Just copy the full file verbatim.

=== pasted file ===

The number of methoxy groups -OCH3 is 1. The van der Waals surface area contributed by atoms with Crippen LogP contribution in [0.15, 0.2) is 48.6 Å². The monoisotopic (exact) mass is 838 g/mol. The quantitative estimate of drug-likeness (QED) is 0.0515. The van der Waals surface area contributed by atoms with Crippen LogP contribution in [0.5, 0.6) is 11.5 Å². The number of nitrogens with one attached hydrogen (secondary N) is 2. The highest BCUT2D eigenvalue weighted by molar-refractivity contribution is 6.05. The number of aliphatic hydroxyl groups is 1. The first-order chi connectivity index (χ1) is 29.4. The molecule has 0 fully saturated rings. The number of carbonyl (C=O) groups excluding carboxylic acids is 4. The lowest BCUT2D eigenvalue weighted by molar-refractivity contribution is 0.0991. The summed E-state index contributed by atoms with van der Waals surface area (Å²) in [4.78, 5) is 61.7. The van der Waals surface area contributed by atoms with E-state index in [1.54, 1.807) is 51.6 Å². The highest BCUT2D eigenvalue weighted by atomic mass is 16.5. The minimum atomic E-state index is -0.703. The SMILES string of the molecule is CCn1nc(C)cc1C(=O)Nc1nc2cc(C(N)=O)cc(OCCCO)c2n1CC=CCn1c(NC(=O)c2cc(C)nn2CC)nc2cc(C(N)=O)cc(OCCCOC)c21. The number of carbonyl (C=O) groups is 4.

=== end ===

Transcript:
The number of methoxy groups -OCH3 is 1. The van der Waals surface area contributed by atoms with Crippen LogP contribution in [0.15, 0.2) is 48.6 Å². The monoisotopic (exact) mass is 838 g/mol. The quantitative estimate of drug-likeness (QED) is 0.0515. The van der Waals surface area contributed by atoms with Crippen LogP contribution in [0.5, 0.6) is 11.5 Å². The number of nitrogens with one attached hydrogen (secondary N) is 2. The highest BCUT2D eigenvalue weighted by molar-refractivity contribution is 6.05. The number of aliphatic hydroxyl groups is 1. The first-order chi connectivity index (χ1) is 29.4. The molecule has 0 fully saturated rings. The number of carbonyl (C=O) groups excluding carboxylic acids is 4. The lowest BCUT2D eigenvalue weighted by molar-refractivity contribution is 0.0991. The summed E-state index contributed by atoms with van der Waals surface area (Å²) in [4.78, 5) is 61.7. The van der Waals surface area contributed by atoms with E-state index in [1.54, 1.807) is 51.6 Å². The highest BCUT2D eigenvalue weighted by atomic mass is 16.5. The minimum atomic E-state index is -0.703. The SMILES string of the molecule is CCn1nc(C)cc1C(=O)Nc1nc2cc(C(N)=O)cc(OCCCO)c2n1CC=CCn1c(NC(=O)c2cc(C)nn2CC)nc2cc(C(N)=O)cc(OCCCOC)c21. The number of carbonyl (C=O) groups is 4.